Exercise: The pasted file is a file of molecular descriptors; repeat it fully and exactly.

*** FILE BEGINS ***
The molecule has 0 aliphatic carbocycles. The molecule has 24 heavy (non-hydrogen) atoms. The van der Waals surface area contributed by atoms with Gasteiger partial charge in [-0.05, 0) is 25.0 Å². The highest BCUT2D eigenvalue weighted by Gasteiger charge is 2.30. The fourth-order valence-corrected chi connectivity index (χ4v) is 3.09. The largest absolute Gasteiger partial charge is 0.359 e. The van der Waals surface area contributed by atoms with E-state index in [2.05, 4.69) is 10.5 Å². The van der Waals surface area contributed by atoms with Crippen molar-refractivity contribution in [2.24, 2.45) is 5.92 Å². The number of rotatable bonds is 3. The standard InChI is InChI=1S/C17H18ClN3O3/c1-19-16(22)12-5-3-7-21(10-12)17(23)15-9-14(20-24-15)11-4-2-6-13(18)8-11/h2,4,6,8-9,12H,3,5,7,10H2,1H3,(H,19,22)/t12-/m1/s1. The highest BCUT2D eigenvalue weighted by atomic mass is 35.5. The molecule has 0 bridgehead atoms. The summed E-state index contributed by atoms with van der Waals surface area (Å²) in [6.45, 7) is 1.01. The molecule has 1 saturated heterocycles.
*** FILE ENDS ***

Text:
The molecule has 0 aliphatic carbocycles. The molecule has 24 heavy (non-hydrogen) atoms. The van der Waals surface area contributed by atoms with Gasteiger partial charge in [-0.05, 0) is 25.0 Å². The highest BCUT2D eigenvalue weighted by Gasteiger charge is 2.30. The fourth-order valence-corrected chi connectivity index (χ4v) is 3.09. The largest absolute Gasteiger partial charge is 0.359 e. The van der Waals surface area contributed by atoms with E-state index in [2.05, 4.69) is 10.5 Å². The van der Waals surface area contributed by atoms with Crippen molar-refractivity contribution in [2.24, 2.45) is 5.92 Å². The number of rotatable bonds is 3. The standard InChI is InChI=1S/C17H18ClN3O3/c1-19-16(22)12-5-3-7-21(10-12)17(23)15-9-14(20-24-15)11-4-2-6-13(18)8-11/h2,4,6,8-9,12H,3,5,7,10H2,1H3,(H,19,22)/t12-/m1/s1. The highest BCUT2D eigenvalue weighted by atomic mass is 35.5. The molecule has 0 bridgehead atoms. The summed E-state index contributed by atoms with van der Waals surface area (Å²) in [6.45, 7) is 1.01. The molecule has 1 saturated heterocycles.